Friday, March 23, 2018

Flagburner

One of my early nicknames was Flagburner. We had to sing 'Die Stem' (the old South African national anthem) at our 1992 school prize giving and a 12-year-old Trev refused. I can remember us all standing on the quad of our school, in lines, practicing as teachers walked up and down the rows. As teachers walked past me, I was just standing stoney faced. This was in the days when teachers were always right, and you did what you were told. 

'Why aren't you singing? Sing.' I refused, saying that this wasn't our national anthem. Our real national anthem was 'Nkosi Sikileli iAfrika'. I was also quite a tearful little chap. So my defiance was watered down. I was asked to just mouth the words, but I refused, saying that that would defeat the point.

To further my point, back in class, I drew a little old South Africa flag and burnt it. There came the nickname.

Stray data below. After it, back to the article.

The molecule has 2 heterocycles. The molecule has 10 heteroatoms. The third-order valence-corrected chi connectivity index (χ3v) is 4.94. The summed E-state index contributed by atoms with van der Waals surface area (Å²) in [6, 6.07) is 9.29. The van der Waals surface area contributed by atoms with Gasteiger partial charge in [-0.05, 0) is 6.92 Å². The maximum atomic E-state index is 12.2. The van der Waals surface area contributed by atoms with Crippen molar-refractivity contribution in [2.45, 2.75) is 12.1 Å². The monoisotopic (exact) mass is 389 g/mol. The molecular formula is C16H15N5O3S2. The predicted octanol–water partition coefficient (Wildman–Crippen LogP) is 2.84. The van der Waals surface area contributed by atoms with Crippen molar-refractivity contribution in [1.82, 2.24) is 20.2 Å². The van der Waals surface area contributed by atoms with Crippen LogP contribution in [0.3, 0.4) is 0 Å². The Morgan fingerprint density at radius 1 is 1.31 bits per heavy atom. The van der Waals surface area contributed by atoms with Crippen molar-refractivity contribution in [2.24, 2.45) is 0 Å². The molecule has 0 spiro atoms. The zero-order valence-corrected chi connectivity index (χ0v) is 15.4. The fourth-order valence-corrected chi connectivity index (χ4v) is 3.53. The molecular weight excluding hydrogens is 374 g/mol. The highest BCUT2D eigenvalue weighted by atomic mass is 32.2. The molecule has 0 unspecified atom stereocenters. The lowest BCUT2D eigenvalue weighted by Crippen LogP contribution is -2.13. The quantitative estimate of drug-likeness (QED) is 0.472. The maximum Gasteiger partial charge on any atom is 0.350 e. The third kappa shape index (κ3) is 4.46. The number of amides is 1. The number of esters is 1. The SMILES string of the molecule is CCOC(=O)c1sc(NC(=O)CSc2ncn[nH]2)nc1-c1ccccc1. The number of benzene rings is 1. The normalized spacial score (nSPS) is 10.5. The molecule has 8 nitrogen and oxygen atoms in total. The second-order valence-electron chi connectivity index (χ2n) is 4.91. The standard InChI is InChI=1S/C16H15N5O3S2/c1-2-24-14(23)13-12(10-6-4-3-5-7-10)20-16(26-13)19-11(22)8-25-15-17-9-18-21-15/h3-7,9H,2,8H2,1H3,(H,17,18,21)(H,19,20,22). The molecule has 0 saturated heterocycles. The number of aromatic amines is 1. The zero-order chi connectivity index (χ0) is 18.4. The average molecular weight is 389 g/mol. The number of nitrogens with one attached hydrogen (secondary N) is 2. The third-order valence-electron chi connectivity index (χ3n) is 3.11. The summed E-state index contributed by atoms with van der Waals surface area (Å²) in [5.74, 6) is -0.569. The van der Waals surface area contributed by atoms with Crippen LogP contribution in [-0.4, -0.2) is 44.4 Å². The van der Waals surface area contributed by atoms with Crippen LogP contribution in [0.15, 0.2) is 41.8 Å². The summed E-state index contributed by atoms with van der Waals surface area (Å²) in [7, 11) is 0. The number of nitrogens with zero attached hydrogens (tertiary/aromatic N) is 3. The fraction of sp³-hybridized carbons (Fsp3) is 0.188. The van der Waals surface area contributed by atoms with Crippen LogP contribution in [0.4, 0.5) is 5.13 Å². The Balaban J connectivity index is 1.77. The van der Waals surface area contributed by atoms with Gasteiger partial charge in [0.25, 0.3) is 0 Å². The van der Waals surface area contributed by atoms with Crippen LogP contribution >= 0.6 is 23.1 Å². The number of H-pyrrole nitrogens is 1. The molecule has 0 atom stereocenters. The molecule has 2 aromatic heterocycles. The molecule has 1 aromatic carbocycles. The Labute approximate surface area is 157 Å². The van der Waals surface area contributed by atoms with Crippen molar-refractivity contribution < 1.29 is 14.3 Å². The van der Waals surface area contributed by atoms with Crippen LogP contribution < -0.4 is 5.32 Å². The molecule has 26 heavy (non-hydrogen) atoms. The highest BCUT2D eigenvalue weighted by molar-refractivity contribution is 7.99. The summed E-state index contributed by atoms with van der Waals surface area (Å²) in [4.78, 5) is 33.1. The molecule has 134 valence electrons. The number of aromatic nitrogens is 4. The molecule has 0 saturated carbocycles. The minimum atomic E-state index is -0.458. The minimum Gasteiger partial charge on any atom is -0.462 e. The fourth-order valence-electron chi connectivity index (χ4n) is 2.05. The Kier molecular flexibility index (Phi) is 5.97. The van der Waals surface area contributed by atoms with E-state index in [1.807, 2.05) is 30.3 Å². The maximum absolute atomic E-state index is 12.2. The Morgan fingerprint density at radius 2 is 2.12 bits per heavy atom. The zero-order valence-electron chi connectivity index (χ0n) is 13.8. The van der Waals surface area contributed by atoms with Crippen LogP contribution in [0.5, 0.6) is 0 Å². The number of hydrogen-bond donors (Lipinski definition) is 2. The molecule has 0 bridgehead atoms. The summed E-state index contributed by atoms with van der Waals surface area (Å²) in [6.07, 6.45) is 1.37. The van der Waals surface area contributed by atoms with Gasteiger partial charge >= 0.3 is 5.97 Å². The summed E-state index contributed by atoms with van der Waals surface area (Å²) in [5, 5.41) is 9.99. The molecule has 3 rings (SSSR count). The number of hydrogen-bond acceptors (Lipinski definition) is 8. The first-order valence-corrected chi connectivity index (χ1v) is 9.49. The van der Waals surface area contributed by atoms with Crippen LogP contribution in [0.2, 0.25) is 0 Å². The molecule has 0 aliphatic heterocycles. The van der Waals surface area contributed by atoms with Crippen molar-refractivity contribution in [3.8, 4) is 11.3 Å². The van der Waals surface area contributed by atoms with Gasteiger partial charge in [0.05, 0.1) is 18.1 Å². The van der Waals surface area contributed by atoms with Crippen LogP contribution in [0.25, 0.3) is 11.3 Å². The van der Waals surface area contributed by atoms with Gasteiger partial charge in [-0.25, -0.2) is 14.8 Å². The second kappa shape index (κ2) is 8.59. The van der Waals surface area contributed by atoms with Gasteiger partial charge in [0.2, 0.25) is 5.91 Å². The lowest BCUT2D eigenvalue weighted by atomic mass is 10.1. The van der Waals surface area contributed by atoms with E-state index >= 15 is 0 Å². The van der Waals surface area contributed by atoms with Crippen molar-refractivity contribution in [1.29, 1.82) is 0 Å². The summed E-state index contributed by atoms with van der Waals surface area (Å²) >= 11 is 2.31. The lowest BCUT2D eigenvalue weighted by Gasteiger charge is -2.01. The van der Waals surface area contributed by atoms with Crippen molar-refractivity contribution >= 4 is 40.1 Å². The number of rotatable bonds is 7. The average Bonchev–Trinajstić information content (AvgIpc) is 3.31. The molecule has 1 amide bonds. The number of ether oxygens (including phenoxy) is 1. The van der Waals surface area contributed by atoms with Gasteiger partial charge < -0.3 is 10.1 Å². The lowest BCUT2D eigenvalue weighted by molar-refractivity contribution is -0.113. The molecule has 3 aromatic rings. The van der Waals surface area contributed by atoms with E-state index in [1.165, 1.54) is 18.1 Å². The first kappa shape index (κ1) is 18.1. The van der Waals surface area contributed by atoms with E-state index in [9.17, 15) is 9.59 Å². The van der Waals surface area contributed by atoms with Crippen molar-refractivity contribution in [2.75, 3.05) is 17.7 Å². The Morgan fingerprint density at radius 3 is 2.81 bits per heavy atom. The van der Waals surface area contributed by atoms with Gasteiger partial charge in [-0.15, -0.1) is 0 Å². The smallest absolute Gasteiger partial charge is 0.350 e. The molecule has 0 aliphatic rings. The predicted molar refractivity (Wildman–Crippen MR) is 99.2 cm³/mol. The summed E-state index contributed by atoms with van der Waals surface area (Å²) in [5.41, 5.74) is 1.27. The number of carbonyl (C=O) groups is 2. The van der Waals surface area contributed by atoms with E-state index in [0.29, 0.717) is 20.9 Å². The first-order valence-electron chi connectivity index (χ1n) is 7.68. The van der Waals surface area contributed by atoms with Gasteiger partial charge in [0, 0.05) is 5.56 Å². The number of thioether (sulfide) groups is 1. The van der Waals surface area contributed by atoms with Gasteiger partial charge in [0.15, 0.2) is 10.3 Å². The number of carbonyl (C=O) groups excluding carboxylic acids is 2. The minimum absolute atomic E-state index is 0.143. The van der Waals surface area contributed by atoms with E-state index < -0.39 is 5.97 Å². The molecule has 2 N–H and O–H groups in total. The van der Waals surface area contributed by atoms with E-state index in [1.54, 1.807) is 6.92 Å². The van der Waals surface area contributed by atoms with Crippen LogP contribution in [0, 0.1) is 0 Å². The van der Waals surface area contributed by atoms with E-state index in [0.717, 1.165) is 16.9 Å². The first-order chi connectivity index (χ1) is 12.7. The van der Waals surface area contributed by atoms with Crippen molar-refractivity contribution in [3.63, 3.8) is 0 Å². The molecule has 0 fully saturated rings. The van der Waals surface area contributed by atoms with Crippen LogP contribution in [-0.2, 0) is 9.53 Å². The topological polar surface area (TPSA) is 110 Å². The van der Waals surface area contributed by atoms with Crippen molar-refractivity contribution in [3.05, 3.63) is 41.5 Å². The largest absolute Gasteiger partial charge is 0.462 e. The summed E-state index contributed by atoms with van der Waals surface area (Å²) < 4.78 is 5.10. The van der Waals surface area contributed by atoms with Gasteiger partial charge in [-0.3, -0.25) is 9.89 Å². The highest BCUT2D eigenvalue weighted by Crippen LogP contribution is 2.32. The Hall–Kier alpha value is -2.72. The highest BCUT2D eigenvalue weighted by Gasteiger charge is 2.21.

My neighbourhood was on the liberal side of White South African politics. Part of a lot of liberal White South African angst comes from the fact that we didn't really actually do anything of significance to push back against Apartheid. Not singing a song hardly provides struggle credentials. Life continued. Our lives weren't better than 'other whites' living around the world. Sanctions meant South Africa got any new technology late if at all. But charity starts at home, and there is nothing that kills activism like a mortgage and school fees.

24 years after the end of Apartheid, South Africa remains the most unequal country in the world. It has a Gini Coefficient of 63%. A measure of 100% would mean one person earned everything. A measure of zero would mean everyone earned the same. 

The truth is that the world as a whole has a similar Gini Coefficient to South Africa. At 65%, Global Inequality is worse than any individual country. We tend to look at, and sort out, inequality at home. This is exactly the same as the mortgage and school fees that caused even those who felt uncomfortable to do almost nothing. I don't know what doing enough is. We all have local needs. But in a connected world, I don't believe our concern can end where our bubble ends. That is the definition of Apartheid. Apartheid must die.

We lived in a Police State, what could we do?

The world has borders, what can we do?


Post a Comment